Fig. 6 shows a spherical shock mounting similar to that shown in Figs. 4 and 5 arranged to be located beneath the machine. The receptacles 60 and 61 are similar to thereceptacles 42 and 43 except that they are provided with circular threaded flanges 64, 65 perpendicular to the axis of symmetry of the receptacle. The outer edge of the flange is threaded to operatively engage the threaded collar 66 of the retaining cup 67. The retaining cup 67 is a metallic tube having a threaded collar 66 of reduced diameter at one end of the tube and a shoulder 68 of an inside diameter substantially smaller than the diameter of the circular flanges so as to present substantial contact surfaces therebetwee'n to prevent excessive separation of the receptacles. The mounting plates 70, 71 are attached to the receptacles perpendicular to the axis thereof and plate 70 is of such a diameter as to pass freely through the shoulder when the unit is assembled as described hereinafter.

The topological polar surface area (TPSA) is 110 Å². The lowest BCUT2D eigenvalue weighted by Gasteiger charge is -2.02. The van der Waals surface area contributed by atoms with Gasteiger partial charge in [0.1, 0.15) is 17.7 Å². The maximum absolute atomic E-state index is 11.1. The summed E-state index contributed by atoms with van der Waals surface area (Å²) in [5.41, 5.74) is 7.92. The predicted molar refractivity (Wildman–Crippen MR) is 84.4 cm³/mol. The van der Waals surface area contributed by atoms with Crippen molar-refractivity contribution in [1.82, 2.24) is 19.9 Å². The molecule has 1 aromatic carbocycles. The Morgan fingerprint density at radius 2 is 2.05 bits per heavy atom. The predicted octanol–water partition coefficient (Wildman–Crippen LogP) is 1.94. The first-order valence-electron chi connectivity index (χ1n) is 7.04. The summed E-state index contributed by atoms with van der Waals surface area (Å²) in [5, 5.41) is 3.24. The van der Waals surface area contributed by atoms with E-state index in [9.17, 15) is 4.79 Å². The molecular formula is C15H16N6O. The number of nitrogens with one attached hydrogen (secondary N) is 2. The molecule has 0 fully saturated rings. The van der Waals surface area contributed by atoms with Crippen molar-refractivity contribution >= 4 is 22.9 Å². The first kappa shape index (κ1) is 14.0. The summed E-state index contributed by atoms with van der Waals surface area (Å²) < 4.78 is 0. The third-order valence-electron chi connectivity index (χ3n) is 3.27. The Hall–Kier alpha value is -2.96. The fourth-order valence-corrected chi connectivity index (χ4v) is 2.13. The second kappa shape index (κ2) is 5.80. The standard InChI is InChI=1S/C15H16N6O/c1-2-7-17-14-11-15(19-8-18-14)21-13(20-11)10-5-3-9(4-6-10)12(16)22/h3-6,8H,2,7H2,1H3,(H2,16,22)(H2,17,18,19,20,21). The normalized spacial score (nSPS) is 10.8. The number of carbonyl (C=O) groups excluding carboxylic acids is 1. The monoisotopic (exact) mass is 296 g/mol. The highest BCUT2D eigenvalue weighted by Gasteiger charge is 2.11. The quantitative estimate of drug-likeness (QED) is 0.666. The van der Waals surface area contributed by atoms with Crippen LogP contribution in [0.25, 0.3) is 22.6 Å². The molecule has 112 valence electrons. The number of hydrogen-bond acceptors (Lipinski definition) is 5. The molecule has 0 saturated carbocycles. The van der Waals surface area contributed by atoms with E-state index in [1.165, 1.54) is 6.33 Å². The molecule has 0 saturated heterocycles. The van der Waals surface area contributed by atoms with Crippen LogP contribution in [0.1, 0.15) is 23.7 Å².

The mounting plate may be secured to the machine bed or the foundation by any convenient means, such as bolting.

Each of the receptacles 60, 61 is provided with an opening 72 in the wall between the threaded flange and the attachment of the mounting plate suitable for the passage of the stem 74 of the bladder. The bladder is molded to fit snugly within the cavity formed by the two receptacles when assembled and is provided with a reinforcing strip molded therein around its horizontal diameter to prevent the bladder from being forced into the clearance spaces of the serrated edges between the receptacles, as in the modifications previously discussed.

The element 75 is assembled by screwing the retaining cup 67 over the threaded flange 64 of the receptacle 61 so that the flange is within the retaining cup. When the bladder has been inserted and the machine placed on the mount, the retaining cup 67 is screwed onto the threaded flange 65 of the mating receptacle 61.